When the U.S. Supreme Court, in the now-infamous Citizens United case, ruled that corporations, associations and labor unions may spend as much as they’d like to influence (buy!) elections, it helped blow the wheels off of whatever was left of our democracy.
CQ Roll Call’s Eliza Newlin Carney, one of the few journalists focusing on the money-and-democracy beat, said the Court’s 2010 decision “ushered in a Gilded Age for the booming political consulting industry.” She noted that more than $13.6 billion was spent during the three major campaign cycles since the floodgates were opened.
University of California, Irvine professor Richard L. Hasen—a nationally recognized expert in election law and campaign-finance regulation—bemoaned that “democracy has become a cash cow.”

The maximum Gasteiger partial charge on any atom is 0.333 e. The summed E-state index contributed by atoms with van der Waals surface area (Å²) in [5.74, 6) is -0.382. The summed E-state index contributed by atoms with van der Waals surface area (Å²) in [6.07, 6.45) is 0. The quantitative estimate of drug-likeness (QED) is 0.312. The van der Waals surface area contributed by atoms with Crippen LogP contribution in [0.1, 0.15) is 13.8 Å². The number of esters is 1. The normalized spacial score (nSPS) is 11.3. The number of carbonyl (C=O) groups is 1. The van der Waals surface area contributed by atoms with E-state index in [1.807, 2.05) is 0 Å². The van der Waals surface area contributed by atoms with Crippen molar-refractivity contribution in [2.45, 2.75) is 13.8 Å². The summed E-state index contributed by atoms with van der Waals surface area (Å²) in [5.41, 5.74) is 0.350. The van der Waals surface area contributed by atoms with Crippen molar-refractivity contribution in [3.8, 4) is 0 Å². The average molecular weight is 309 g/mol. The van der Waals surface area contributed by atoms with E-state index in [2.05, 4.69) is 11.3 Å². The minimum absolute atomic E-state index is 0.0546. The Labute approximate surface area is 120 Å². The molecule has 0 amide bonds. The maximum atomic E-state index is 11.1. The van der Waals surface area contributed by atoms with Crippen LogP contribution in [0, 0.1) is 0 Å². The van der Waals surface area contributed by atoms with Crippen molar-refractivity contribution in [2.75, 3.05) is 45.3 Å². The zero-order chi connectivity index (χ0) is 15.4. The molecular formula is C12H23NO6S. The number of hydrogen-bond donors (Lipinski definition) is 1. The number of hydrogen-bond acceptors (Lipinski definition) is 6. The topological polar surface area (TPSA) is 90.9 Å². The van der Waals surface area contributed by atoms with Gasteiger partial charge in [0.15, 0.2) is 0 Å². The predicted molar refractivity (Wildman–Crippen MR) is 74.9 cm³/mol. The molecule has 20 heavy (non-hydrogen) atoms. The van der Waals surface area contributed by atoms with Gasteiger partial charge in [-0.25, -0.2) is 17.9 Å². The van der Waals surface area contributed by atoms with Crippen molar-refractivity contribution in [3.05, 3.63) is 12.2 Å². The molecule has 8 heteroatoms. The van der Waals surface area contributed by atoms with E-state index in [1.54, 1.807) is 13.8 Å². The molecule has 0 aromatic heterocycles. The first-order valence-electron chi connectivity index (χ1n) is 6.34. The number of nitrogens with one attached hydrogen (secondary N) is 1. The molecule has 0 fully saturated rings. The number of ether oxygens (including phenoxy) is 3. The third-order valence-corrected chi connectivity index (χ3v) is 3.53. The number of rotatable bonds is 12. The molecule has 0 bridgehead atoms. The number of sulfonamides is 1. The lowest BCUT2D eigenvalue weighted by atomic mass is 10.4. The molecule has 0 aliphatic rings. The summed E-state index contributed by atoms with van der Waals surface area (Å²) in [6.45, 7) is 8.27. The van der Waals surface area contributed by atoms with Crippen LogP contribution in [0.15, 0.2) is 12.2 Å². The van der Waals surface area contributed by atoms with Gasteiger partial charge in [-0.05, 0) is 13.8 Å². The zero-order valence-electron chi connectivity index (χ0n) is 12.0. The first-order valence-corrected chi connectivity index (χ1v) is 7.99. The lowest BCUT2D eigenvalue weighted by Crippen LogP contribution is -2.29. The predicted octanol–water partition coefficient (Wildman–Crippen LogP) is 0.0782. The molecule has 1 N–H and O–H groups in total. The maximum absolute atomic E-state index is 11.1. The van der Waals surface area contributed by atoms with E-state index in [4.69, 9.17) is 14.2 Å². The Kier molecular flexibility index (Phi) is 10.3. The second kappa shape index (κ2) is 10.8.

An unprecedented amount of money has swamped our electoral system. It’s a big story, and not just for those of us in the alternative media. Traditional news outlets can’t totally ignore what’s happening, but their coverage rarely, if ever, acknowledges the greatest beneficiary of that payola: the mainstream media.
Where is the bulk of all that campaign cash actually going? Into the pockets of newspaper publishers and, to a much larger extent, the owners of TV and radio stations in the form of campaign ads. Little wonder the mainstream media pays so little attention to the corporate takeover of the electoral process. Now that the Internet is changing everything in the mass-communication industry, a huge influx of windfall revenue is a lifeline.